How New USA Visa-Free Travel Policies Could Alter Your Travel Plans

The US is actively seeking to streamline the immigration process. One way that the government is doing this is by extending the number of countries on the Visa Waiver Program. Citizens from a select group of countries don’t have to apply for a tourist visa if they want to enter the United States. Under the Visa Waiver Program, these travelers can access the country for a total of 90 days. There are, of course, a few things to consider for people who want to head to the United States under these conditions.

One of the first things to keep in mind is that anyone who enters the country under this scheme won’t be able to look for a job or apply for a driver’s license. This is not the immigration scheme that’s going to suit students, either. Suppose that a person decides to take a summer program at a university. If there’s academic validity within the program, foreign students would likely not be able to enroll unless they have a valid student visa. These visa-free travel policies apply to people who want to travel to the US for business or pleasure. Technically, on the business side, they would not be able to hold direct employment. This extension to the visa-free travel policies can be a perfect way for people who want to head to the US for the upcoming World Cup or the Olympic Games to be able to do so. In fact, it could be argued these two massive sporting events are the reason why some of these programs are being set in motion.

Apart from the work restrictions, there are other elements to keep in mind if you want to travel to the US without a visa. The first thing that’s noteworthy is that travelers must apply for an Electronic System for Travel Authorization (ESTA). In essence, this is a survey that a traveler must complete, and they will be notified if they can access the US without a visa. Going through this process costs $17. That’s much cheaper than the tourist visa, which costs $185. If the person already has a valid tourist visa, they can just access the country with that. They wouldn’t be able to apply for this program.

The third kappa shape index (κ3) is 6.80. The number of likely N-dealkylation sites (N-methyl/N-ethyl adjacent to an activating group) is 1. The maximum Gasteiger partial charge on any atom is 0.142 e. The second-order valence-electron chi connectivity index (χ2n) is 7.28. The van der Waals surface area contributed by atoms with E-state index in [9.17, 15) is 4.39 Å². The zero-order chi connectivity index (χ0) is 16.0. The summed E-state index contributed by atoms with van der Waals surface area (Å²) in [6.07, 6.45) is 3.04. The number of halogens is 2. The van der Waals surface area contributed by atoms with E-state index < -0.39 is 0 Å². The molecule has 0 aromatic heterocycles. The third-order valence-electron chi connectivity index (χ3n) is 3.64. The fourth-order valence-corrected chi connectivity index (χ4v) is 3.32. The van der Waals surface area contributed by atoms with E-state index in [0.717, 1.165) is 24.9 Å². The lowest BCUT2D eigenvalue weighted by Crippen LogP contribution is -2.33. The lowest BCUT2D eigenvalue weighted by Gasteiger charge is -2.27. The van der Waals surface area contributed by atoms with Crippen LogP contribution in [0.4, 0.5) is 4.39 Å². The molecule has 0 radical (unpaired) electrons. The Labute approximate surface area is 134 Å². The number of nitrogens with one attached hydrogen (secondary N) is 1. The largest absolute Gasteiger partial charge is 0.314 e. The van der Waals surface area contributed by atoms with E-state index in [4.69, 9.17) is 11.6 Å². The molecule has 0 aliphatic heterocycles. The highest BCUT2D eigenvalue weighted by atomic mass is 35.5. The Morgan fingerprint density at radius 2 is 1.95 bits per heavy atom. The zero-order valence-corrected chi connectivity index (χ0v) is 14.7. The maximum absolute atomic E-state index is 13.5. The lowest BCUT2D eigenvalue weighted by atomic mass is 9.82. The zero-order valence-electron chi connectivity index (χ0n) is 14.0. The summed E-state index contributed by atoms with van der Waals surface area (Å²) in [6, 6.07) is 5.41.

Traveling to places like Cuba can disqualify a person from this program! If you’ve traveled to North Korea, Iran, Iraq, Libya, Somalia, Sudan, Syria, or Yemen on or after March 1, 2011, that’s also going to disqualify you from the program. This doesn’t mean that if you’ve traveled to any of these places, you can no longer visit the United States. In fact, there are exceptions to the program.

Suppose you’re a UK service member, and you traveled to Iraq on duty; that trip would not disqualify you from the program, in theory. If you have traveled to any of these places for pleasure, you could still apply for a tourist visa and enter the US that way. Everything is subject to approval, so nothing is set in stone. If you’re planning a trip to any of these countries, it could be a good idea to alter your travel plans to access the US first. If that’s not possible, then you’ll have to apply for a regular tourist visa even if you hold a passport from one of the countries on the exempt list.

Mario Perez

Author: Mario Perez


Mario is a seasoned journalist who’s worked with multiple publications over the years. He has a passion for looking for that story within the story itself. When he’s not actively looking for breaking news, he enjoys playing and watching sports.

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